JOHN MILLER (CBS News Senior Correspondent): Thanks. Chief, one of the things we've been looking at is that apartment yesterday. That was an extraordinarily unusual crime scene with extraordinary hazards. Talking to the technical people yesterday, they said this was a very complex chemical reaction device where a trip wire would be set off by opening the door, one chemical would pour into another, they would react and cause this conflagration. What does that tell you about the level of sophistication of this suspect and his intent?
DANIEL OATES: I think it's a-- I thinks it speaks volumes about his-- his-- his intelligence and his deliberation, and his cold-bloodedness. I-- I could not believe the pictures I saw from the robot about-- about the way this thing was designed. And there was a second triggering mechanism, too. So, if-- if somehow that was defeated, there was another electronic mechanism of some sort that also would have set the whole thing off.
JOHN MILLER: So, one critical question--
DANIEL OATES: I had never seen-- I had never seen anything like it.
JOHN MILLER: One critical question there, Chief, we are told he advised police, if you go to the apartment you are going to find explosives. Did he tell you and your officers that it was a trap or was it something you were meant to walk into after talking to him?
DANIEL OATES: Well, I'm not going to discuss his admissions, but I will tell you that we were aware of the possibility when we arrived. I--I-- I'm simply not in a place to say in any form what he told us.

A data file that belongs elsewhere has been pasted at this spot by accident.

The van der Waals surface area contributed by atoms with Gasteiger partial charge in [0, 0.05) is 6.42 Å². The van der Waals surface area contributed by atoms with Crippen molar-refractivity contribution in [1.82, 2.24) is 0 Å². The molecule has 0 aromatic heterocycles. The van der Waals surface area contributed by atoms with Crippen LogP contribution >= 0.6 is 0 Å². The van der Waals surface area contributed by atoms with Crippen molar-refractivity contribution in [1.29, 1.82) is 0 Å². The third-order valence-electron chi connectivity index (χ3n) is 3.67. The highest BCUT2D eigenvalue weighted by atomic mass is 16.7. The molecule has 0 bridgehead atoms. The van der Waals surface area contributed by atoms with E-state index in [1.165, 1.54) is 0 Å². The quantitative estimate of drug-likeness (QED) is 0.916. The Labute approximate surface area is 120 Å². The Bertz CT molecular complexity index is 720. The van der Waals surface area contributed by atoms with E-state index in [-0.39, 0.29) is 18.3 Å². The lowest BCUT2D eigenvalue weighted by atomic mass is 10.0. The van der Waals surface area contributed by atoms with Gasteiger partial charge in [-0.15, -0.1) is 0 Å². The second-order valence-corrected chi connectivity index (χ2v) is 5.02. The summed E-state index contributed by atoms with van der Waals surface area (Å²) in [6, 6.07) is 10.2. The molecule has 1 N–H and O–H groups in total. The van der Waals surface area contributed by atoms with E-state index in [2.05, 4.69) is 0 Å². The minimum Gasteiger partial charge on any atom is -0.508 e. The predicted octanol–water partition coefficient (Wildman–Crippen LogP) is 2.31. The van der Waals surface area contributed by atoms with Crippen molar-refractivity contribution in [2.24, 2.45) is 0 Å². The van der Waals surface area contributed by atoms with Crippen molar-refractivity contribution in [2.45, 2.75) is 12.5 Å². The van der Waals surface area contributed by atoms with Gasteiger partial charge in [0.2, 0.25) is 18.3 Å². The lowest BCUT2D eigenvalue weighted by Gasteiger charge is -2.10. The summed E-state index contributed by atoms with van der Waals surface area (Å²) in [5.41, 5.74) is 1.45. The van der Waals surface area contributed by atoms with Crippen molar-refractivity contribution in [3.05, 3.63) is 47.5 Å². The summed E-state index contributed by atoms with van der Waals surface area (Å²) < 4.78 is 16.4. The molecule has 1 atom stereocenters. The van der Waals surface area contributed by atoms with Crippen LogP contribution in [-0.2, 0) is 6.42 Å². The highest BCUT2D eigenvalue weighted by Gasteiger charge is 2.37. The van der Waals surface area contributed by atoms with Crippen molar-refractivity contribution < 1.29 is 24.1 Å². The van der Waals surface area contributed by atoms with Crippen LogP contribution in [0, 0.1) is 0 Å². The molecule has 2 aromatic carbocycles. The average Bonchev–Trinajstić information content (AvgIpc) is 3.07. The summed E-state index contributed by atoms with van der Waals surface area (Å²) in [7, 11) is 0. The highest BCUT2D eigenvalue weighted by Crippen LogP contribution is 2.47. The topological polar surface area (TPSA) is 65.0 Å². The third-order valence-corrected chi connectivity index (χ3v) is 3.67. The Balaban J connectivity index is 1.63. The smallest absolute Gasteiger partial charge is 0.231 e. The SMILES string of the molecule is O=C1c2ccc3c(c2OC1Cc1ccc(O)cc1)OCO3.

JOHN MILLER: Now you haven't had time to be briefed on a lot of detail aspects of the investigations but you did have a chance to talk to the officer who actually arrested him. I imagine that officer in confronting him seeing a guy in heavy body armor with a ballistic helmet and an AR-15, probably first assumed he was a S.W.A.T. officer. How did that arrest go down? What did he say?
DANIEL OATES: Without going into too many details it was one aspect of what he was wearing that did not fit what a S.W.A.T. officer might be wearing. There was one particular piece of equipment that he had on him that was out of place. And I am so proud of my officers that they spotted that right away and challenged him. I can't tell you. In that chaos, it is quite reasonable that an officer might have confused him for another-- for a S.W.A.T. officer, a heavily armed officer who was responding to the scene.
So kudos to my two cops who grabbed this guy and that they-- and that sharp observation that they made immediately that led them to suspect him as being the suspect.
BOB SCHIEFFER: Chief, it's Bob Schieffer again. You don't-- can you tell us what that piece of the equipment was or would you--
DANIEL OATES: No, I prefer to-- I'd rather not. I prefer to leave that for the evidence at trial.
BOB SCHIEFFER: Let me ask you this: you say you can't really talk in detail about what was in the-- in the apartment. But did you run across anything in there--notebooks, computer, things of that nature that would give us some insight into the working of the mind of this person?